The Centers for Disease Control and Prevention (CDC), and the Foundation for Women’s Cancer, understand the importance of bringing awareness to all gynecologic cancers and encouraging women to pay attention to their bodies.
Gynecologic cancer is any cancer that starts in a woman’s reproductive organs. It can begin in different places within a woman’s pelvis, which is the area below the stomach and in between the hip bones. The five main types are:
•Cervical Cancer–begins in the cervix, which is the lower, narrow end of the uterus. (The uterus is also called the womb.) Of all the gynecologic cancers, only cervical cancer has a screening test—the Pap test—that can find this cancer early, when treatment works best. The Pap test also helps prevent cervical cancer by finding precancers, cell changes on the cervix that might become cervical cancer if they are not treated appropriately.
•Ovarian cancer–begins in the ovaries, which are located on each side of the uterus.
•Uterine cancer–begins in the uterus, the pear-shaped organ in a woman’s pelvis where the baby grows when she is pregnant.
•Vaginal cancer–begins in the vagina, which is the hollow, tube-like channel between the bottom of the uterus and the outside of the body.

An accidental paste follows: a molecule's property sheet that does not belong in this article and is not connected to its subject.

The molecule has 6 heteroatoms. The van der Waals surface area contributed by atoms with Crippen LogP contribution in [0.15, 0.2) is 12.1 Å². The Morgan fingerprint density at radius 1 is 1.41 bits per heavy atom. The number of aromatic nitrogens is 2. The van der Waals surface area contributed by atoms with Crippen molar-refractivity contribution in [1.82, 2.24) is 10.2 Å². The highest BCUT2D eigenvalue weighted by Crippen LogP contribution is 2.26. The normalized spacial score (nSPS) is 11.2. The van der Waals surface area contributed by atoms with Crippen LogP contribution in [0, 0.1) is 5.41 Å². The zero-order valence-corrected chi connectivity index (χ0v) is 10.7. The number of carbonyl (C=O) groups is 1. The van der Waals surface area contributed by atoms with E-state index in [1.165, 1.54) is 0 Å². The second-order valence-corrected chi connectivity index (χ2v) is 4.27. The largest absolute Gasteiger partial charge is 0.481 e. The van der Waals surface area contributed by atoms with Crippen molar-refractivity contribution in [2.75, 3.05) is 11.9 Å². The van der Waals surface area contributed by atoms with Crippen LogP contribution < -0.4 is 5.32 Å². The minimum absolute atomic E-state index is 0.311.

•Vulvar cancer–begins in the vulva, the outer part of the female genital organs.
Each gynecologic cancer is unique, with different signs and symptoms. We urge you to pay attention to your body and know what is normal for you. If you notice anything unusual and it goes on for two weeks or longer, make an appointment with your gynecologist.
Here are some of the symptoms of a gynecologic cancer:
- Pelvic pain or pressure that doesn’t go away, and you don’t know why.
- Feeling too full, too fast, even when you eat just a little.
- Unusual vaginal bleeding, like having longer or heavier periods than what’s normal for you, or bleeding after you’ve gone through menopause.
Like most cancers, when gynecologic cancers are found early, treatment is most effective. All women are at risk for gynecologic cancers, and risk increases with age.